Philippine Coral Reefs Under Threat: The Economic Losses Caused by Reef Destruction

Philippine Coral Reefs Under Threat: The Economic Losses Caused by Reef Destruction

Primary Country: Philippines
Ecosystem: coral reef
Sample Value Estimates:
  1. almost $ 1 billion / year: Annual contribution of small scale fisheries to the economy of the Philippines
Methodology: revenue data
Region: Asia
Data source: NOAA's Coral Reef Valuation Database

Publication information

White, A.T. Vogt, H.P.Arin, T. “Philippine Coral Reefs Under Threat: The Economic Losses Caused by Reef Destruction” Marine Pollution Bulletin , 2000

Addtional Notes

From the NOAA Database: Healthy coral reefs can produce 20 t or more of fish and other edible products per sq. km per year, while degraded reef produces 4 t/km2/yr. Academic Study

White, Alan T.

Vogt, Helge P.

Arin, Tijen.

July 2000

"Philippine Coral Reefs Under Threat: The Economic Losses Caused by Reef Destruction."Marine Pollution Bulletin

40

7

Nuffield Press

Great Britain

598-605

Coral reefs/economic values/Philippines/reef destruction/reef conservation

In the Philippines, coral reef fisheries provide livelihood for more than a million small-scale fishers who contribute almost US$ 1 billion annually to the country's economy. The rapidly growing population needs increasing amounts of fish and other marine organisms. However, overfishing, destructive fishing methods and sedimentation have damaged or destroyed many reef areas. Fish catches have fallen well below the sustainable levels of healthy reefs. The economic losses to the coastal fishing population are considerable. Various programs have and are trying to counter coral reef decline by establishing sustainable management regimes. The economic benefits of such programs appear to exceed their investment costs. As an example, the start-up and maintenance costs of a successful island marine reserve project have been compared to the losses caused by reef destruction and the gains from reef management. The results clearly show that the economic benefits from a managed reef area due to higher catches and revenue from small-scale tourism far exceed costs. Coral reefs are also a major attraction for an increasing number of local and international tourists. In addition to providing income for the tourism industry, these reef visitors are often willing to contribute to the costs for reef management. The annual willingness-to-pay assessed in three popular diving destinations are significant. An estimated US$300,000 could be collected annually as entrance fees or donations in Mabini, Batangas alone. It is estimated that the 27,000 km2 of reef in their degraded condition still contribute at least US $1.35 billion annually to the economy. Reef management involving local fishing communities, local governments and other concerned organizations is a cost-effective way to alleviate the pressure on the numerous threatened coral reefs. In addition, economic valuation and cost-benefit analysis can provide essential information to support more investment in reef conservation. Healthy coral reefs can produce 20 t or more of fish and other edible products per sq. km per year, while degraded reef produces 4 t/km2/yr.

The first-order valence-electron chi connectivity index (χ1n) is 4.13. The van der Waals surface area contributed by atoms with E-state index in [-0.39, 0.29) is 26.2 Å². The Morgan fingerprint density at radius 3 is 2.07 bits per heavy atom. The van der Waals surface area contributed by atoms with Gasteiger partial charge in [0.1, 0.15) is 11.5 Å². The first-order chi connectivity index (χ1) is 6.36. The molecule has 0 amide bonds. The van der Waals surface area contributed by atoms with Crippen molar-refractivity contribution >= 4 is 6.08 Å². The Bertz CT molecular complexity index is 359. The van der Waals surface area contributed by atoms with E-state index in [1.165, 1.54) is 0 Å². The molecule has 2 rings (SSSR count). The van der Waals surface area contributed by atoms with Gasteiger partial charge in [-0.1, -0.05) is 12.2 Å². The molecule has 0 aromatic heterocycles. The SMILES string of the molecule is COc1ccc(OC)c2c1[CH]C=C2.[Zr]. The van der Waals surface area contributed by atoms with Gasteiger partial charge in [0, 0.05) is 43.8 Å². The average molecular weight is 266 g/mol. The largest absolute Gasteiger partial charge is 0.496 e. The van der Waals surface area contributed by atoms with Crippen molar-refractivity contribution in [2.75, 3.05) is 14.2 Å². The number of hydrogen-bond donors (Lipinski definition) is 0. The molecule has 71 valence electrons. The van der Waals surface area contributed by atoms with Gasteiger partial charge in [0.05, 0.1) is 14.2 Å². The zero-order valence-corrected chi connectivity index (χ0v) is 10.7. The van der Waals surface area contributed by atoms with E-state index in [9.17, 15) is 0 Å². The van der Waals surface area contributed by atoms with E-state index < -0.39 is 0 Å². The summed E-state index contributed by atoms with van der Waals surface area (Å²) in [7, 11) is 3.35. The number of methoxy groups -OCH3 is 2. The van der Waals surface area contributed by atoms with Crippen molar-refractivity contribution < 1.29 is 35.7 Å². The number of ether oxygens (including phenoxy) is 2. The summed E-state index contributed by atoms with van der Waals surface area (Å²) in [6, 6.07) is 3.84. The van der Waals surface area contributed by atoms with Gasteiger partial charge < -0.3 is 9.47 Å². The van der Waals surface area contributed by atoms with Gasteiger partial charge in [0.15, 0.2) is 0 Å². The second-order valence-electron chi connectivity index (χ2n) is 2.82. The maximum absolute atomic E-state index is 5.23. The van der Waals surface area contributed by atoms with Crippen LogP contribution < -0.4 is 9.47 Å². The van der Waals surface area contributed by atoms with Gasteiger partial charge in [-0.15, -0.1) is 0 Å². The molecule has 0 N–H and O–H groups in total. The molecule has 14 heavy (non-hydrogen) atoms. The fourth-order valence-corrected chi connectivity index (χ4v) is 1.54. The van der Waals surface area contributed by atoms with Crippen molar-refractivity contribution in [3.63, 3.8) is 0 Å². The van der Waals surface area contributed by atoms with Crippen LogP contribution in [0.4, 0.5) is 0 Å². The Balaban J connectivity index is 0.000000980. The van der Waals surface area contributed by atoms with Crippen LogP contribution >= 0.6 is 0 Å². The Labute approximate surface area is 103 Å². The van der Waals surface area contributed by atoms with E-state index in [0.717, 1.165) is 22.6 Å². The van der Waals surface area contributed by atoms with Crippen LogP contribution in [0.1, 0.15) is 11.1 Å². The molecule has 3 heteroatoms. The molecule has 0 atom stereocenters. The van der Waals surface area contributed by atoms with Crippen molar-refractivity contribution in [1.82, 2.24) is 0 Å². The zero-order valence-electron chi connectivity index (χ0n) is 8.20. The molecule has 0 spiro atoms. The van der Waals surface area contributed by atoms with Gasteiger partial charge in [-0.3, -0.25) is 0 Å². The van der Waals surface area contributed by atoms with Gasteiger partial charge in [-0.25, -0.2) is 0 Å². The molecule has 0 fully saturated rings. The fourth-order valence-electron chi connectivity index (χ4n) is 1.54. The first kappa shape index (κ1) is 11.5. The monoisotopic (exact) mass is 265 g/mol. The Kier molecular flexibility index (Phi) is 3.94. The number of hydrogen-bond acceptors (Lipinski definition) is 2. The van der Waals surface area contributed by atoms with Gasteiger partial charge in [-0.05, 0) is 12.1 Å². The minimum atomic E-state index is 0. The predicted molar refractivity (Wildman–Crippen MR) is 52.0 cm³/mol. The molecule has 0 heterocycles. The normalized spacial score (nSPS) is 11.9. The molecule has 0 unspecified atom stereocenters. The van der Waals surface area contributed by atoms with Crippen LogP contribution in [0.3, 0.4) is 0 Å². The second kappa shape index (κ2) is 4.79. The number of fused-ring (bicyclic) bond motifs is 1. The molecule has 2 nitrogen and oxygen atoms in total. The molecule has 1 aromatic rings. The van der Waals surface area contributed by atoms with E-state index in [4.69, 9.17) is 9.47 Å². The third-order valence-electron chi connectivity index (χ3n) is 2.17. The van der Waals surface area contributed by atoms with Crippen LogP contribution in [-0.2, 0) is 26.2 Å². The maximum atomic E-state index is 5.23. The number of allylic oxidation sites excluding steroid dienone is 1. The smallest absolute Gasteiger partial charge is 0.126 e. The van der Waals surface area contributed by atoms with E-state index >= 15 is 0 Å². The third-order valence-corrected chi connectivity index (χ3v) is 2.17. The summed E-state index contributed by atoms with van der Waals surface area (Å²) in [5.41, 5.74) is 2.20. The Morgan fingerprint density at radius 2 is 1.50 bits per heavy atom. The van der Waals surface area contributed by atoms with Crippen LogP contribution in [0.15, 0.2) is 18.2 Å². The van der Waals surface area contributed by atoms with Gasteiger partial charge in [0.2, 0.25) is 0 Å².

NPV of benefits per km2 from blast fishing to individuals over 25 years (using a 10% discount rate) is $US 14,600 with a loss of $400,000 to tourism potential, $US 190,000 from loss of coastal protection and US$108,000 from foregone sustainable fishery income. Sustainable fisheries (local consumption): 10-30 t =annual revenue range $15,000-45,000

Sustainable fisheries (live fish export): .5-1 t = annual revenue range $5,000-10,000

Tourism (on-site residence): 100-1000 persons= $2,000-20,000

Tourism (off-site residence): 500-1000 persons = $2500-5,000

Coastal protection (prevention of erosion): 5000-25,000/km/yr of reef front beach. Welfare estimate: WTP: 600-1000 persons - $2,400-8,000

Overview of the problem of coral reef degradation using valuation studies. The approximate economic losses being incurred from the destruction of coral reefs as well as the potential economic gains from reef management are presented in this paper.

Various--mainly Philippines

Coral reef

Tourism, fishing

Other studies

Various

Healthy coral reefs can produce 20 t or more of fish and other edible products per sq. km per year, while degraded reef produces 4 t/km2/yr.

NPV of benefits per km2 from blast fishing to individuals over 25 years (using a 10% discount rate) is $US 14,600 with a loss of $400,000 to tourism potential, $us 190,000 from loss of coastal protection and US$108,000 from foregone sustainable fishery income. Sustainable fisheries (local consumption): 10-30 t =annual revenue range $15,000-45,000

Sustainable fisheries (live fish export): .5-1 t = annual revenue range $5,000-10,000

Tourism (on-site residence): 100-1000 persons= $2,000-20,000

Tourism (off-site residence): 500-1000 persons = $2500-5,000

Coastal protection (prevention of erosion): 5000-25,000/km/yr of reef front beach. Welfare Estimate: WTP: 600-1000 persons - $2,400-8,000.

WTP: 600-1000 persons - $2,400-8,000

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Kim Barry

Information provided when available, for more information please visit the original database or PDF.